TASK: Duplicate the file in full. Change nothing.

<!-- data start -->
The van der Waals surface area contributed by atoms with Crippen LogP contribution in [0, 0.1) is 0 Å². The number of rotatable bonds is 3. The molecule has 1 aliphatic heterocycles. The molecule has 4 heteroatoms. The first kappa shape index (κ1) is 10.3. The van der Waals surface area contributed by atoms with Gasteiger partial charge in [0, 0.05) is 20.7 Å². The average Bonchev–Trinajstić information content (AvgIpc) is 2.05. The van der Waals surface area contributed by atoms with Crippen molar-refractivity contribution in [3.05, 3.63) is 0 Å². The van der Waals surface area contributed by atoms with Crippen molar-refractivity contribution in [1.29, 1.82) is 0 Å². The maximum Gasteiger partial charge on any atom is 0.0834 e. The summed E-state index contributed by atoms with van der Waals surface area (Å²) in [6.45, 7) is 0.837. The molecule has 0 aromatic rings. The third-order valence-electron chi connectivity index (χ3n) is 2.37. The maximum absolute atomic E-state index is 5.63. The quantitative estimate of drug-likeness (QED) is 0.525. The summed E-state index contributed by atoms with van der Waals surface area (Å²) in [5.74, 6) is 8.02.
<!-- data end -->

The van der Waals surface area contributed by atoms with Crippen LogP contribution in [0, 0.1) is 0 Å². The number of rotatable bonds is 3. The molecule has 1 aliphatic heterocycles. The molecule has 4 heteroatoms. The first kappa shape index (κ1) is 10.3. The van der Waals surface area contributed by atoms with Gasteiger partial charge in [0, 0.05) is 20.7 Å². The average Bonchev–Trinajstić information content (AvgIpc) is 2.05. The van der Waals surface area contributed by atoms with Crippen molar-refractivity contribution in [3.05, 3.63) is 0 Å². The van der Waals surface area contributed by atoms with Crippen molar-refractivity contribution in [1.29, 1.82) is 0 Å². The maximum Gasteiger partial charge on any atom is 0.0834 e. The summed E-state index contributed by atoms with van der Waals surface area (Å²) in [6.45, 7) is 0.837. The molecule has 0 aromatic rings. The third-order valence-electron chi connectivity index (χ3n) is 2.37. The maximum absolute atomic E-state index is 5.63. The quantitative estimate of drug-likeness (QED) is 0.525. The summed E-state index contributed by atoms with van der Waals surface area (Å²) in [5.74, 6) is 8.02.